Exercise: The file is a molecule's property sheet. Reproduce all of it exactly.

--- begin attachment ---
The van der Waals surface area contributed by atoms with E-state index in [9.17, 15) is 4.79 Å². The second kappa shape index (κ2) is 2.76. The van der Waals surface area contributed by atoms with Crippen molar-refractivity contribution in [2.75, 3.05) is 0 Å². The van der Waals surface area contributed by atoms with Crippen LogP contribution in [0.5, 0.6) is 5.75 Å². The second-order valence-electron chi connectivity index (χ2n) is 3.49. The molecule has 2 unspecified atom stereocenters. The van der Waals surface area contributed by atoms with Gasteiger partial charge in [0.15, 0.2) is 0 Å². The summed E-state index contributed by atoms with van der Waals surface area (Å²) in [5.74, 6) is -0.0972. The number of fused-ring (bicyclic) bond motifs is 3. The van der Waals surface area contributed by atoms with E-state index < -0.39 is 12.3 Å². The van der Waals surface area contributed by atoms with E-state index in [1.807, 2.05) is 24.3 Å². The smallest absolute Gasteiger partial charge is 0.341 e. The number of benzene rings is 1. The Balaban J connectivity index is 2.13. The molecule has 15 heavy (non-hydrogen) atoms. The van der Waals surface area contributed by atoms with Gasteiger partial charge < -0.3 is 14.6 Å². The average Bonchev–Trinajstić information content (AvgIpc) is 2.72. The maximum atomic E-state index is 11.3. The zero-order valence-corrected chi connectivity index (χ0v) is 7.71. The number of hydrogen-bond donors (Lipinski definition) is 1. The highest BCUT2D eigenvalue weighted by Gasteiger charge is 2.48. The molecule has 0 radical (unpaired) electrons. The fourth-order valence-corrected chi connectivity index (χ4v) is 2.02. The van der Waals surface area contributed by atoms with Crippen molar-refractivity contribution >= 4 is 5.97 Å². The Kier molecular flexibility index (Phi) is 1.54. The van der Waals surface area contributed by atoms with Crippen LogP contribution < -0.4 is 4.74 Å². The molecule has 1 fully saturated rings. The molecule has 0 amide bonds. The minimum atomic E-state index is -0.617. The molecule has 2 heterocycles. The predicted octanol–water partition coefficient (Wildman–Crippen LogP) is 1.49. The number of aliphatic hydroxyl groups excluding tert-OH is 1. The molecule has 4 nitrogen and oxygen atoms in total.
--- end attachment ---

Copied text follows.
The van der Waals surface area contributed by atoms with E-state index in [9.17, 15) is 4.79 Å². The second kappa shape index (κ2) is 2.76. The van der Waals surface area contributed by atoms with Crippen molar-refractivity contribution in [2.75, 3.05) is 0 Å². The van der Waals surface area contributed by atoms with Crippen LogP contribution in [0.5, 0.6) is 5.75 Å². The second-order valence-electron chi connectivity index (χ2n) is 3.49. The molecule has 2 unspecified atom stereocenters. The van der Waals surface area contributed by atoms with Gasteiger partial charge in [0.15, 0.2) is 0 Å². The summed E-state index contributed by atoms with van der Waals surface area (Å²) in [5.74, 6) is -0.0972. The number of fused-ring (bicyclic) bond motifs is 3. The van der Waals surface area contributed by atoms with E-state index < -0.39 is 12.3 Å². The van der Waals surface area contributed by atoms with E-state index in [1.807, 2.05) is 24.3 Å². The smallest absolute Gasteiger partial charge is 0.341 e. The number of benzene rings is 1. The Balaban J connectivity index is 2.13. The molecule has 15 heavy (non-hydrogen) atoms. The van der Waals surface area contributed by atoms with Gasteiger partial charge < -0.3 is 14.6 Å². The average Bonchev–Trinajstić information content (AvgIpc) is 2.72. The maximum atomic E-state index is 11.3. The zero-order valence-corrected chi connectivity index (χ0v) is 7.71. The number of hydrogen-bond donors (Lipinski definition) is 1. The highest BCUT2D eigenvalue weighted by Gasteiger charge is 2.48. The molecule has 0 radical (unpaired) electrons. The fourth-order valence-corrected chi connectivity index (χ4v) is 2.02. The van der Waals surface area contributed by atoms with Crippen molar-refractivity contribution >= 4 is 5.97 Å². The Kier molecular flexibility index (Phi) is 1.54. The van der Waals surface area contributed by atoms with Crippen LogP contribution < -0.4 is 4.74 Å². The molecule has 1 fully saturated rings. The molecule has 0 amide bonds. The minimum atomic E-state index is -0.617. The molecule has 2 heterocycles. The predicted octanol–water partition coefficient (Wildman–Crippen LogP) is 1.49. The number of aliphatic hydroxyl groups excluding tert-OH is 1. The molecule has 4 nitrogen and oxygen atoms in total.